6 Steps to Get Back on Your Feet After a Car Repossession
Tuesday, Aug 11 2020
Having your car repossessed can leave you feeling helpless. But there are many ways to recover after car repossession and get you back on your feet. These situations can be a major inconvenience. You likely depend on your vehicle to get you to work, school, the grocery store, or other important appointments.
The first thing you should know is that you’re not alone. Every day more than 5,000 cars are repossessed in the United States. According to the Federal Reserve Bank of New York, auto loan default rates are more than 30 percent. As economic times become more challenging car repossession can happen, even to those who had historically been able to keep up with their payments.
What is a car repossession?
Typically, when you purchase a new vehicle you take out a loan to pay for part or all of it. At that time, you signed an agreement with the lender to get a loan which holds you legally accountable for making monthly payments on the vehicle. If you miss a payment the lender who gave you the loan has the right to repossess your car.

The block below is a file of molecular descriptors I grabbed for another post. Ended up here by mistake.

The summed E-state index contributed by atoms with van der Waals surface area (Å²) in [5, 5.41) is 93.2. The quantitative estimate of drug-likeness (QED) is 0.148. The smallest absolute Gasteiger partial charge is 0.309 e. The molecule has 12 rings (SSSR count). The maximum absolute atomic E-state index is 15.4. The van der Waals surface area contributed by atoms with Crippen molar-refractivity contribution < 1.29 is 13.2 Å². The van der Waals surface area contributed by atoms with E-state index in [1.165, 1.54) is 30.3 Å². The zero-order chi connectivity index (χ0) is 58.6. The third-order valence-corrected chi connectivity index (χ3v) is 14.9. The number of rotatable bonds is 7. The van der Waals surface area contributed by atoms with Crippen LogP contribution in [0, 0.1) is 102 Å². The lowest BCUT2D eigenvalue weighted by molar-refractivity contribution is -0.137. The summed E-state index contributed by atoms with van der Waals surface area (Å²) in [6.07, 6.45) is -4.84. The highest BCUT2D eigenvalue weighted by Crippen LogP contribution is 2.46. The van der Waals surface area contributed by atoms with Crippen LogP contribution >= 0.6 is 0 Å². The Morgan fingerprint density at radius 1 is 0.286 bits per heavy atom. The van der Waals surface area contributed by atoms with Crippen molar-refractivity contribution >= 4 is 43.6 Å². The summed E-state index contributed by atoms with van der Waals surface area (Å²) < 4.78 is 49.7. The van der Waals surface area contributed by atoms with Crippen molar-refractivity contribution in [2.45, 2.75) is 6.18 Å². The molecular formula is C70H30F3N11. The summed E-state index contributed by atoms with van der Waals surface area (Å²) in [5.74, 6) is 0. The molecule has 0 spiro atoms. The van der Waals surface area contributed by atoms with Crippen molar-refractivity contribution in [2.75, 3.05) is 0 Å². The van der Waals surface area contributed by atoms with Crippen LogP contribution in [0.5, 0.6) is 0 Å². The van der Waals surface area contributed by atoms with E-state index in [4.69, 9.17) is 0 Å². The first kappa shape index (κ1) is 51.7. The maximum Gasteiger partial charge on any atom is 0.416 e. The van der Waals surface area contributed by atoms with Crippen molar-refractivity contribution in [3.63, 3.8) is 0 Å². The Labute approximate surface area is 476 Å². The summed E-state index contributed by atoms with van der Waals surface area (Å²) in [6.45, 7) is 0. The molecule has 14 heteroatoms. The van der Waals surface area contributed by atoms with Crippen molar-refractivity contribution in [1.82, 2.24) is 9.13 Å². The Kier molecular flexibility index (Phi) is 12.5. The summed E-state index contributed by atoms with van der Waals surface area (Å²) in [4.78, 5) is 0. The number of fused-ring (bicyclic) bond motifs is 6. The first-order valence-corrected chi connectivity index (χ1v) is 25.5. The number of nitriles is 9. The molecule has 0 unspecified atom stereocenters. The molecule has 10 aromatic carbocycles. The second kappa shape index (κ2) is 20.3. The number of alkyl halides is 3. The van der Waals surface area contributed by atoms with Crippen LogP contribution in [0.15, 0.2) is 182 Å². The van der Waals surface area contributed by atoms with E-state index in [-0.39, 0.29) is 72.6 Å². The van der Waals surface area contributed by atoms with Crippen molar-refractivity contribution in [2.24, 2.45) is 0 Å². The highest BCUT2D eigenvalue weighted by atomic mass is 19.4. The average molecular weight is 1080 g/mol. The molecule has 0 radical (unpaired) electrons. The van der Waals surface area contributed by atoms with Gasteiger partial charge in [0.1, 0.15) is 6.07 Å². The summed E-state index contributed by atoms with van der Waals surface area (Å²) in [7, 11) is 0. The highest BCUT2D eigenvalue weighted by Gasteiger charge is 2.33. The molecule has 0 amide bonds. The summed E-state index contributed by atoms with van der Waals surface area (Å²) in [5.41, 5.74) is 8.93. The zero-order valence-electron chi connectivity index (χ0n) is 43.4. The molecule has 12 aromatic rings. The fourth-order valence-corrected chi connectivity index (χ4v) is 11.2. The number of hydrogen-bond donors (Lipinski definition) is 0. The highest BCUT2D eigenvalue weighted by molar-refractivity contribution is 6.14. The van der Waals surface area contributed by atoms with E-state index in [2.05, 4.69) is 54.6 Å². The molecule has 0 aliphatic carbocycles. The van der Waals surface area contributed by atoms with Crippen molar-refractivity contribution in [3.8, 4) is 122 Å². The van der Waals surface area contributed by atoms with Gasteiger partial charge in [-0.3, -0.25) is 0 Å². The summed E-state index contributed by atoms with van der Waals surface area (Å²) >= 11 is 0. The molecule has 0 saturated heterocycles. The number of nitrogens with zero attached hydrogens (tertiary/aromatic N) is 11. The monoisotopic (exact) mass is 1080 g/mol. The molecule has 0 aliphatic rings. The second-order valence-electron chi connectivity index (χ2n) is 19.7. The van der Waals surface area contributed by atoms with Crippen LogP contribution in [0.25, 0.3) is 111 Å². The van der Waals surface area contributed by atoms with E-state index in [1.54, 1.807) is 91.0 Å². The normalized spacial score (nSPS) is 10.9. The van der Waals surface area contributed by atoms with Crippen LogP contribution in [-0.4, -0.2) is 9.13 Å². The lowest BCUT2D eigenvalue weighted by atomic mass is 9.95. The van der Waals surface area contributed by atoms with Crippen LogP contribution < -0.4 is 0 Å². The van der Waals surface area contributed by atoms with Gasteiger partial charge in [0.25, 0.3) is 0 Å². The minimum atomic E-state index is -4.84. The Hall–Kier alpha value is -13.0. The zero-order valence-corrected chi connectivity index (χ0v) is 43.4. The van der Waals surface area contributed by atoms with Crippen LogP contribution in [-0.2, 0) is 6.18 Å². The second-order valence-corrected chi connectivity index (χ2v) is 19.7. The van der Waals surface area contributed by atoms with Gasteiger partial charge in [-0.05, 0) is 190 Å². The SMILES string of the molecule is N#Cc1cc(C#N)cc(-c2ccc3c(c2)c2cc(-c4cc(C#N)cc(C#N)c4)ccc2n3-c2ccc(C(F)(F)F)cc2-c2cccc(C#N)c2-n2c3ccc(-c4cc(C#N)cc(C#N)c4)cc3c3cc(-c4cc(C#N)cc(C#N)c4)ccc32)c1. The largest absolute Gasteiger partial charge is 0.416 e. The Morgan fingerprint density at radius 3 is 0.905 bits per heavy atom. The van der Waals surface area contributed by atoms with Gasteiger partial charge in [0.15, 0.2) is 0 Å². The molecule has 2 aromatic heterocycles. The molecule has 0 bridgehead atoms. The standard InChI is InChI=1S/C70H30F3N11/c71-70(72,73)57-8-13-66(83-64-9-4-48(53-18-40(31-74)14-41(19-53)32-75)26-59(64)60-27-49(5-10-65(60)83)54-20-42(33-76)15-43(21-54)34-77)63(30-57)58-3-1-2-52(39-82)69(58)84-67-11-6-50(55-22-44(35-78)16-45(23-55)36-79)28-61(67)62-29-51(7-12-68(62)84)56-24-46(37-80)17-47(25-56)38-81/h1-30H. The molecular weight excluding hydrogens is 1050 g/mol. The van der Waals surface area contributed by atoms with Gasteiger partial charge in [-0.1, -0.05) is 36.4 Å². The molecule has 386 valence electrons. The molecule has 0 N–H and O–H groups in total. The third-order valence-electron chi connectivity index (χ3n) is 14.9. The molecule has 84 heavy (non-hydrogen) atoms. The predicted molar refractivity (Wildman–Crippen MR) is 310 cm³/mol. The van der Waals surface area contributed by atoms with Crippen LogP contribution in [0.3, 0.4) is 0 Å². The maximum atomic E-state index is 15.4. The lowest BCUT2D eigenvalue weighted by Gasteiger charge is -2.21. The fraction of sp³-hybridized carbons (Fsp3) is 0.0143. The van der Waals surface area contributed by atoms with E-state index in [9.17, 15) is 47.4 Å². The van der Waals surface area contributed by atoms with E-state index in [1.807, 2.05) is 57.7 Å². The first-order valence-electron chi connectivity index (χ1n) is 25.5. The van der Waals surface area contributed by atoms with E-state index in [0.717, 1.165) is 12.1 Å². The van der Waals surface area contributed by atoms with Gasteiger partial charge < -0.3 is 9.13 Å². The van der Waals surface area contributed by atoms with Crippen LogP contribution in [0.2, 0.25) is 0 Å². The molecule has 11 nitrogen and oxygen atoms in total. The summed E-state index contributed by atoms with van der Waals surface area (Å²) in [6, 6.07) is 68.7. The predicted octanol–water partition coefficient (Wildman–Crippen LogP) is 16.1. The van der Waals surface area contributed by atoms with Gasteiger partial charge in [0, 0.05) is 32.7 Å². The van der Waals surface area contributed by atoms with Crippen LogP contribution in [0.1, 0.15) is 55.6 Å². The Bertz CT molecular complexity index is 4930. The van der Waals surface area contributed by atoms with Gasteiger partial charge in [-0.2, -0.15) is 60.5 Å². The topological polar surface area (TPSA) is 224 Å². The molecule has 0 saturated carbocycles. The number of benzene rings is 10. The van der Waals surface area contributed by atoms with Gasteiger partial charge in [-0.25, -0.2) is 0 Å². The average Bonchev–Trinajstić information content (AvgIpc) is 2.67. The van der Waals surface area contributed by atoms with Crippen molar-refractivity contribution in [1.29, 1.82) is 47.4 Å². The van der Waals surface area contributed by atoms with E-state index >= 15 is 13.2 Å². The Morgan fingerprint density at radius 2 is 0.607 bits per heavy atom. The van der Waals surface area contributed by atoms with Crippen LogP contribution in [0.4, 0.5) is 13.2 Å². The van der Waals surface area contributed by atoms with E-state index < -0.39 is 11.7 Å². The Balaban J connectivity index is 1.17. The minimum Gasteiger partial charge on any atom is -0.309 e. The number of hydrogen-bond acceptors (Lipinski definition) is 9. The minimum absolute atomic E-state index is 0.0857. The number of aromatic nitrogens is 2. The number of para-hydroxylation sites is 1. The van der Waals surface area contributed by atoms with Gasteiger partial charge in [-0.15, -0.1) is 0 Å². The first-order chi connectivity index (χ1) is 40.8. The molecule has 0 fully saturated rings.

If you have missed a payment make sure you are talking to your lender.
A missed payment is one that is more than 30 days late. It takes time, money, and effort to repossess a car. So, although the lender has the right to repossess the car after only 30 days, they typically won’t repossess it after missing just one payment. Most lenders will proceed with repossession after a borrower misses two or three consecutive payments. And these lenders move forward with repossession if they haven’t heard from the borrower. Lenders do not want to spend a lot of time trying to contact the borrower. So, if you have missed a payment make sure you are talking to the lender.
What are the steps taken for a repossessed car?
Laws on repossessing a car vary by state. In Oklahoma, a lender can repossess your car at any time after a missed payment. The lender does not need to provide you prior notification to take possession. Repossession companies can come onto your property to repossess the car at any time; however, they are not permitted to cause any damage during the repossession process.
For example, if your car is parked on the street or in a driveway, they can tow it away. However, if your car is secured in a garage, they cannot cause damage and enter the structure to repossess the car.